THATCHED ROOFS AND THE ANITILIA
Arun Pratap decided to visit his village after six decades. He was nine years when had left his village along with his mother to join his father, a poorly paid employee of a private firm in Delhi. Arun was excited that he was going to see Red Fort, Qutab Minar, Birla Mandir, Rashtrapati Bhavan and many other monuments he had read about in his books. And above all, he was eager to see aeroplanes flying in the sky. Never did it ever occur to him that it will take him sixty years to return to his native village.
His schooling was in a government school of Delhi but he was a bright student and on his own merit, he was selected for law graduation by the Indian Law School, Bangalore. After qualifying his law examination, Arun started his career as an advocate in Delhi High Court. Since his parents had returned to their village, he shared a small room with another bachelor friend. He was doing well in his profession and couple of years later when he got an offer to join Bradford University Law School as a research assistant in the Faculty of Oriental Customary Law, he accepted it.
For Arun, life thereafter moved at a faster pace. He married a British woman of Indian origin; had two sons from her and purchased a house in Bradford. He was a generous father but could never become a good husband. Perhaps somewhere at the back of his mind he perceived his wife to be like his mother; always submitting to her husband’s command. The differences between them widened over the years and ultimately, their marriage of fifteen years broke off. He never thought of marrying again.
He became a British citizen and was honoured for his contribution as a ‘Greenpeace Volunteer’ and his work for the under educated Asian immigrants. His fame reached the pinnacle when he was elected Mayor of Bradford City Council.
Arun travelled worldwide and evinced interest in the technological innovations around the world. As Greenpeace Volunteer he had visited several nuclear reactors, giant hydro-electric projects; motorways running over the sea and condominiums piercing the sky. Strange that whenever he returned home from a trip abroad, he remembered his small village in Betul district of the state of Madhya Pradesh in Central India.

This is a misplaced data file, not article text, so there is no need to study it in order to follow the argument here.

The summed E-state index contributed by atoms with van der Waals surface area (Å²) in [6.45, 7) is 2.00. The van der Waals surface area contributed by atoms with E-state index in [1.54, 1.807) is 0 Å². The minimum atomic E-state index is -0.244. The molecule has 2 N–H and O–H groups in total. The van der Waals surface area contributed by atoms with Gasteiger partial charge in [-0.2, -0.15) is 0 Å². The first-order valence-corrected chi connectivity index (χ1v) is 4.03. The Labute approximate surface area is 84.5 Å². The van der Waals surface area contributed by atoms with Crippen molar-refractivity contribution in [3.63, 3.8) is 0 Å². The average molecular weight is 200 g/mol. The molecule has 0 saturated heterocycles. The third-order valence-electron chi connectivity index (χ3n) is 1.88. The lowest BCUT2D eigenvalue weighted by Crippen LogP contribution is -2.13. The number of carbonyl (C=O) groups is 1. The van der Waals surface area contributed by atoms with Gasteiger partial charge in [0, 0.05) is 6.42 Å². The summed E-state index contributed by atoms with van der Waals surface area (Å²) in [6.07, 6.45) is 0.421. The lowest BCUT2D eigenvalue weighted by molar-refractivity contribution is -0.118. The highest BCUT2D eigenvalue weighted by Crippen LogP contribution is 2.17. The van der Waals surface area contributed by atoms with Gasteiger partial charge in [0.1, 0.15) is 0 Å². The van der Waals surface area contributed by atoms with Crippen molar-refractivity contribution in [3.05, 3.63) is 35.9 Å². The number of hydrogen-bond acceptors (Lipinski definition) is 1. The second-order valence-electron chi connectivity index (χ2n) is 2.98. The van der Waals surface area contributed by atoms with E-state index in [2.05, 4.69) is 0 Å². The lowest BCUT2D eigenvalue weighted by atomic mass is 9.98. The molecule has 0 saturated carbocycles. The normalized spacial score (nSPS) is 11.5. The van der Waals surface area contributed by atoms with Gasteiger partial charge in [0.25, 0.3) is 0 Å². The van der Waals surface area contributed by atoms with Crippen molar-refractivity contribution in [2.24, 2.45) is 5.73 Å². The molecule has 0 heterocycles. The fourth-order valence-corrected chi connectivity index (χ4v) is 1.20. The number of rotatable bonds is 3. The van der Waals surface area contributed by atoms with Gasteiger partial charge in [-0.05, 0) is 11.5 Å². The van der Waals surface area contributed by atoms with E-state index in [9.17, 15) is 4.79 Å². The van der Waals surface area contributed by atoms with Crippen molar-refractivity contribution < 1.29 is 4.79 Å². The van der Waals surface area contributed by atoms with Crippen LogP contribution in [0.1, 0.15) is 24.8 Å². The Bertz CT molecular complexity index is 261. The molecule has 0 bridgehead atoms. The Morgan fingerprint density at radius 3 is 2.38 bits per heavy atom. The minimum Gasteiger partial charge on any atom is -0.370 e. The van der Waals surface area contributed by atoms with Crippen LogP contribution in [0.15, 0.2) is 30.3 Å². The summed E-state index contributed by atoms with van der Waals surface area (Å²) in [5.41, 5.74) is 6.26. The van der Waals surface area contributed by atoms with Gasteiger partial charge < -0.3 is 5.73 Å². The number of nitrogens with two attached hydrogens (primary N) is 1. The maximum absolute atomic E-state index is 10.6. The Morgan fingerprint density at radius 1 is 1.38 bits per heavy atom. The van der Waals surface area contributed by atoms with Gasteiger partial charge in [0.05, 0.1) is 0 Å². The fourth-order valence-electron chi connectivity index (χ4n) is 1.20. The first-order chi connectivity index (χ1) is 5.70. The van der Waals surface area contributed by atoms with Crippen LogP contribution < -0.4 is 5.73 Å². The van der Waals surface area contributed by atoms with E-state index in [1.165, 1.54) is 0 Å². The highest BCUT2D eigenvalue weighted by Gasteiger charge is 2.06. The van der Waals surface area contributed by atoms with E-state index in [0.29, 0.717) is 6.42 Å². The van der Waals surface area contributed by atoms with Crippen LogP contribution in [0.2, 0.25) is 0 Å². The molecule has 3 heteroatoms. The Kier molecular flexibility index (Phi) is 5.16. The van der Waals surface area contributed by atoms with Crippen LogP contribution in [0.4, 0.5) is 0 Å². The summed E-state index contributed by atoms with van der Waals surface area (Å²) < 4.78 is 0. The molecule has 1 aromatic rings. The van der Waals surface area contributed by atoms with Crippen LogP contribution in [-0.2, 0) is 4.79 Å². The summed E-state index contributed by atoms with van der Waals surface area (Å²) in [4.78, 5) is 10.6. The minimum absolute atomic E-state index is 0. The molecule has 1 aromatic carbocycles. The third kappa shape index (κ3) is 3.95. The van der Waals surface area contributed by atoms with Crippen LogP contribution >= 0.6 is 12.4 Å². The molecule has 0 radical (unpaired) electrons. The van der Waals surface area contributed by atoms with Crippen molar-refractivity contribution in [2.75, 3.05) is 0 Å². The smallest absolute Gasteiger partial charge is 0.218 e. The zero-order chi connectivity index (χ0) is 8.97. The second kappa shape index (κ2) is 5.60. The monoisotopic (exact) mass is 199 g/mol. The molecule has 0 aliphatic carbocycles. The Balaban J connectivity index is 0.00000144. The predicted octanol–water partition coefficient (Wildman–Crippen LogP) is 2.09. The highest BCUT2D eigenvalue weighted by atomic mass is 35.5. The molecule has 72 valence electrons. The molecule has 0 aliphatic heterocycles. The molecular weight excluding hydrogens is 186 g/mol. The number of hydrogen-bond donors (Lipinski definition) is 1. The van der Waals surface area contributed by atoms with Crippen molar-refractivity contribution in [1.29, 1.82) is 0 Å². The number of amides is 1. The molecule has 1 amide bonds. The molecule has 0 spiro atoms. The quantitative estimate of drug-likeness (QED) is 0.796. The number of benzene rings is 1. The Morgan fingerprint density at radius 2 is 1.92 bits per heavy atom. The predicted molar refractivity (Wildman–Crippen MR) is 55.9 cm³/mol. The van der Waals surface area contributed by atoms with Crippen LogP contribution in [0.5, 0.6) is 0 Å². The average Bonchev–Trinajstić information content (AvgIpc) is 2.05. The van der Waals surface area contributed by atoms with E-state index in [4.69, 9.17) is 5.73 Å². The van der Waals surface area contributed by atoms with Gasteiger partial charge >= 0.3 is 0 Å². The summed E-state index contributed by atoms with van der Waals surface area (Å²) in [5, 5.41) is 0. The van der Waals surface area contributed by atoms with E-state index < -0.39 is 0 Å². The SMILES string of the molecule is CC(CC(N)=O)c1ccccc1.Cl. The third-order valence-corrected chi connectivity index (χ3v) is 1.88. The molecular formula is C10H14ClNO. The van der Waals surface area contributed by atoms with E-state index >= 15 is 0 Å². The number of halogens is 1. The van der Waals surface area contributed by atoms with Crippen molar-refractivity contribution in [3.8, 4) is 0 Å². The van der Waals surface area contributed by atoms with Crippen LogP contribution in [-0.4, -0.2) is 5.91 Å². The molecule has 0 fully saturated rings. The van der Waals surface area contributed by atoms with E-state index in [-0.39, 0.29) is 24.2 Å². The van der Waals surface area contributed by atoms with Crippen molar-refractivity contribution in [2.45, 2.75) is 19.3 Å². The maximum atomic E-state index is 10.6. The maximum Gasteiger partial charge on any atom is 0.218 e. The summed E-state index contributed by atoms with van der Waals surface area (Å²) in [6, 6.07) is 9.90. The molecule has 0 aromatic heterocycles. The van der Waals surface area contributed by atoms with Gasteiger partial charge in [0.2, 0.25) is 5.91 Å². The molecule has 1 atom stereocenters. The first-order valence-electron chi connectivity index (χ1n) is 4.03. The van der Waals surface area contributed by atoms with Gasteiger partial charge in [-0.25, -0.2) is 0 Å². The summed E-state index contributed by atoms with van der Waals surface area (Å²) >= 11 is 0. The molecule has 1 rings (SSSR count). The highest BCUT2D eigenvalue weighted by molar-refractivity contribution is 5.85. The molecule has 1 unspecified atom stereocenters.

He was sixty nine now; a frail and feeble man after a bout of pneumonia and he felt lonely after his wife and later his sons moved away from him. In fact, he was leading the life of a recluse. Now he longed to visit his village but there were several impediments. He had no contact with his folks other than his cousin Satya Prakash who lived in Delhi. He had no knowledge of the conditions prevailing in his village.
It was a cold winter in Bradford. Arun Pratap was sitting in his study listening to melodies from old Hindi movies and smoking a cigar. He was found of smoking cigar even against the advice of his doctor. His wife used to admonish him for it and his children frowned at him. Now that he was a loner, there was no one to reproach him.
As he lit a cigar, he was reminded of an old incident of his childhood days in his village. His grandfather had asked him to prepare a hookah for a guest. He readied the hookah and sucked it hard. And then he coughed and coughed until he fell on ground, exasperated. There were tears in his eyes and his lungs were full of smoke. His grandfather rushed up to him and the first thing he did was to spank Arun hard couple of times on his hind side. That was the way children were managed those days.
A thin smile appeared on his face. He called Satya Prakash and told him of his intention to visit his village. “Tell me what the conditions are in general? I mean road, housing and water supply ....”
“Road connectivity has improved. You have to walk less than half a mile.”
That was quite encouraging for he remembered they had to walk nearly twenty miles to come to the bus stand though he knew walking even half a mile was now a challenge for him.
“Unfortunately, your house is no more there. Sixty years of neglect has brought it down. Only walls are there with weeds all over,” Satya told him.
Arun was sad but he knew that was expected, inevitable.
“You stay in my house. It has Indian style toilet but water has to be collected from the drum kept outside the house.”
Arun laughed for he remembered the good old days they would carry a lota of water and ease in the open behind some brushes. And it was always a thrill to bathe in the open in the natural stream, splashing water on each other.
On a sunny April morning Arun Pratap landed at Delhi airport. He was wonder-struck to see the expanse and elegance of the airport.